4. The Incredibles (2004)

One of the best superhero films, if not the best, ever told. Only a few superhero films manage to really deliver on both the action-sequence front and the fleshed-out characters you care about front. The Incredibles does both effortlessly. It’s not just about the struggles of being a hero, it’s about the importance of family. It sounds corny on paper, but it’s not. It’s the most exciting of all Pixar films, finding laughs in every unexplored corner of the superhero genre. When a remote-controlled killer robot’s controls lands in the hands of the family, and everyone is yelling at each other on how to use to remote, it’s perfection– superhero families have the same fights we have. As a comic geek, this film holds a special place in my heart.

3. Monsters Inc. (2001)

It’s mindboggling to think of the ingenuity that went into making this film. Nearly every movie that gets made is a twist on the world we know and love. This film creates an entirely new world and explores every single nook and cranny of it– most films aren’t even adventurous or smart enough to look deeply into the pre-existing world. Coming up with a concept is easy: monsters live in a world that is fueled by the screams of human children. Cool, sounds interesting. But where do these monsters live? How do they make it to our world? A creative concept usually inspires a thousand questions about that concept, and Monsters Inc. has the creative juices to tackle nearly all of them. The door sequence (which starts around 7:30 in the clip I provided) is one of the most brilliant and clever action sequences I’ve ever seen in a film. And I haven’t even mentioned the hilarious buddy-comedy repor of Billy Crystal and John Goodman. This is one of the few movies where I’d kill to have a sequel– it’s an absolute gem.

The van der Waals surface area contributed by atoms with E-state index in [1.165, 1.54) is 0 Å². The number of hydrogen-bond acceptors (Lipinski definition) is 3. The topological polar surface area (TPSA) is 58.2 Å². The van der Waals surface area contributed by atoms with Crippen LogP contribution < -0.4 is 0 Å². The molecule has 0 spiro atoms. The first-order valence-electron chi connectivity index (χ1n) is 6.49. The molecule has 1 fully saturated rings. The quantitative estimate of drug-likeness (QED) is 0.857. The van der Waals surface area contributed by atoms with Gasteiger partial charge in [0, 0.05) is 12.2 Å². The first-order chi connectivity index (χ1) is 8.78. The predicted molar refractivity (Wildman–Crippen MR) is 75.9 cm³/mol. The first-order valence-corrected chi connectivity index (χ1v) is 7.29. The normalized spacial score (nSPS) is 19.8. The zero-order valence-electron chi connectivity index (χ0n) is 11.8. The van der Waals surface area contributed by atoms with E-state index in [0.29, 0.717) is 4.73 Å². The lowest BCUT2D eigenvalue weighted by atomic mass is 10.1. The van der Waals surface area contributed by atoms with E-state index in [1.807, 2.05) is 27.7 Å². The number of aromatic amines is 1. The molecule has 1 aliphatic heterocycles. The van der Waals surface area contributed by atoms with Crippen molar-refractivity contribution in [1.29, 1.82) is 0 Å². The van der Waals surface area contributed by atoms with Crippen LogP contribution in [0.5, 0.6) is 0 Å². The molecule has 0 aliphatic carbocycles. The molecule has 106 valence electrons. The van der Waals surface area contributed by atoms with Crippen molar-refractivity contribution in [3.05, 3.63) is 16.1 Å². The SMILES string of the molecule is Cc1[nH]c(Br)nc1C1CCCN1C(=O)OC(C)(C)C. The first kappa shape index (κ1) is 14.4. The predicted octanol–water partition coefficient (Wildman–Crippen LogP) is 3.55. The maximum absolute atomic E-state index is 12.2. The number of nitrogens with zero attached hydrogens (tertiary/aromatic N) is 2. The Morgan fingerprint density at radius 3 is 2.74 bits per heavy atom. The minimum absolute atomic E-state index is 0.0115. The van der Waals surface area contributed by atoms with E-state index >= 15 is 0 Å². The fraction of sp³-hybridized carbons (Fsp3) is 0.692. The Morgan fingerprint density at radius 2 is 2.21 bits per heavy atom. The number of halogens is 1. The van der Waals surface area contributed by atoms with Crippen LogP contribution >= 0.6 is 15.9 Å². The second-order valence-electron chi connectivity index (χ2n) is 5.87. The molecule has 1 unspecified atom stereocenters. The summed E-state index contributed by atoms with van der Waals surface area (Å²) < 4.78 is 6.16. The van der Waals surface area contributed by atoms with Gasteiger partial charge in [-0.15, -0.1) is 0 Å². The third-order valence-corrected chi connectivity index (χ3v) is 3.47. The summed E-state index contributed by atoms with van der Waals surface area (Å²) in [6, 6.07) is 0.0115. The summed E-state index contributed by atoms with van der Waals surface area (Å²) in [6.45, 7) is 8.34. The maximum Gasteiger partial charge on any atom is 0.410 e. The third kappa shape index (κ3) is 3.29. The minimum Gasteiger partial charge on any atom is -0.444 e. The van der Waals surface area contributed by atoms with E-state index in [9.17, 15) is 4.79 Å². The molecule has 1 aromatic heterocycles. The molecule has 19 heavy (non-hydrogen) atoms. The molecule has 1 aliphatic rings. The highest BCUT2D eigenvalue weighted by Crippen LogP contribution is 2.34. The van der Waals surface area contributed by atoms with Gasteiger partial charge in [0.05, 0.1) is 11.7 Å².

2. Finding Nemo (2003)

There is a group of great father-son films as deep as the ocean, and this one is right near the surface as one of the best there ever was or ever will be. Finding Nemo is the type of storytelling that is simple but full of heart and it achieves a magic 99% of films these days couldn’t dream of. The animation of the ocean is rich and deep– it is very easy to forget while watching this film that you’re not looking at real footage of the ocean, which is enormous praise to the animators responsible. Finally, there’s Dory, one of the sweetest, funniest, and all-around best characters created in the last decade. If you’re familiar with the film, the clip above will get you misty-eyed, regardless of how old or tough you are.

1. Wall-E (2008)

If you haven’t read my review already, do so immediately. I stand by every word written. It was the best film of last year, and I believe it is a movie that will be talked about for decades as one of the great movies of its kind. The storytelling is flawless, and while some have argued it slows down once Wall-E reaches humankind, I’d argue that’s where the satire gets darker and more adult. It’s the sheer ambition of this film that blows me away– what a gamble to create such a dystopic future in what general audiences would view from the outside as a kid’s flick! I don’t own this on DVD yet, because I don’t own a Blu-Ray player yet, and it would be a crime to watch this film in anything less than the highest picture quality. Beautifully drawn and beautifully told, it’s the best of the best.

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~ by russellhainline on May 28, 2009.

3 Responses to “Ranking the Pixar Films”

  1. Toy Story 2 > Ratatouille > Wall-E > Toy Story > The Incredibles > Monsters Inc > A Bug’s Life > Finding Nemo > Cars

  2. Great post. this is what I looking for, thanks

  3. I agree wholeheartedly with this list. Where would you put Up? I’d squeeze it into the #5 spot, although anywhere between #6 and #3 wouldn’t draw an argument from me.